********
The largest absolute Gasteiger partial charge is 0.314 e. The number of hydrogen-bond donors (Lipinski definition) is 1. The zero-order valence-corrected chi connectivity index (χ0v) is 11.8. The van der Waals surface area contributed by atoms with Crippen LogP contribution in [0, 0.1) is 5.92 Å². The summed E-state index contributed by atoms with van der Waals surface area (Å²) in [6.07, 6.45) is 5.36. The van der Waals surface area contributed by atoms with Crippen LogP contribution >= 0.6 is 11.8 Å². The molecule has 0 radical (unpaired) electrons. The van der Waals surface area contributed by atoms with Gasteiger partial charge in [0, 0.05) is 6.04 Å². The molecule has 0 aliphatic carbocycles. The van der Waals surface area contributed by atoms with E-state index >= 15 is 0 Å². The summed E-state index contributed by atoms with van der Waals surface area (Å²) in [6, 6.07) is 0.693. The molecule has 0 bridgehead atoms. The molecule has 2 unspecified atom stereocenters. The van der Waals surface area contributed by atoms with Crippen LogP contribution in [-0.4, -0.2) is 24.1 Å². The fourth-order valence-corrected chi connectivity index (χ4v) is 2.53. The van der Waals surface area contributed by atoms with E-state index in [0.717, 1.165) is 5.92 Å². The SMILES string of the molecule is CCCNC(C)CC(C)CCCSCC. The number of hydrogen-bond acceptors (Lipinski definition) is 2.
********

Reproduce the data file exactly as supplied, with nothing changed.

The largest absolute Gasteiger partial charge is 0.314 e. The number of hydrogen-bond donors (Lipinski definition) is 1. The zero-order valence-corrected chi connectivity index (χ0v) is 11.8. The van der Waals surface area contributed by atoms with Crippen LogP contribution in [0, 0.1) is 5.92 Å². The summed E-state index contributed by atoms with van der Waals surface area (Å²) in [6.07, 6.45) is 5.36. The van der Waals surface area contributed by atoms with Crippen LogP contribution >= 0.6 is 11.8 Å². The molecule has 0 radical (unpaired) electrons. The van der Waals surface area contributed by atoms with Gasteiger partial charge in [0, 0.05) is 6.04 Å². The molecule has 0 aliphatic carbocycles. The van der Waals surface area contributed by atoms with E-state index >= 15 is 0 Å². The summed E-state index contributed by atoms with van der Waals surface area (Å²) in [6, 6.07) is 0.693. The molecule has 0 bridgehead atoms. The molecule has 2 unspecified atom stereocenters. The van der Waals surface area contributed by atoms with Crippen LogP contribution in [-0.4, -0.2) is 24.1 Å². The fourth-order valence-corrected chi connectivity index (χ4v) is 2.53. The van der Waals surface area contributed by atoms with E-state index in [0.717, 1.165) is 5.92 Å². The SMILES string of the molecule is CCCNC(C)CC(C)CCCSCC. The number of hydrogen-bond acceptors (Lipinski definition) is 2.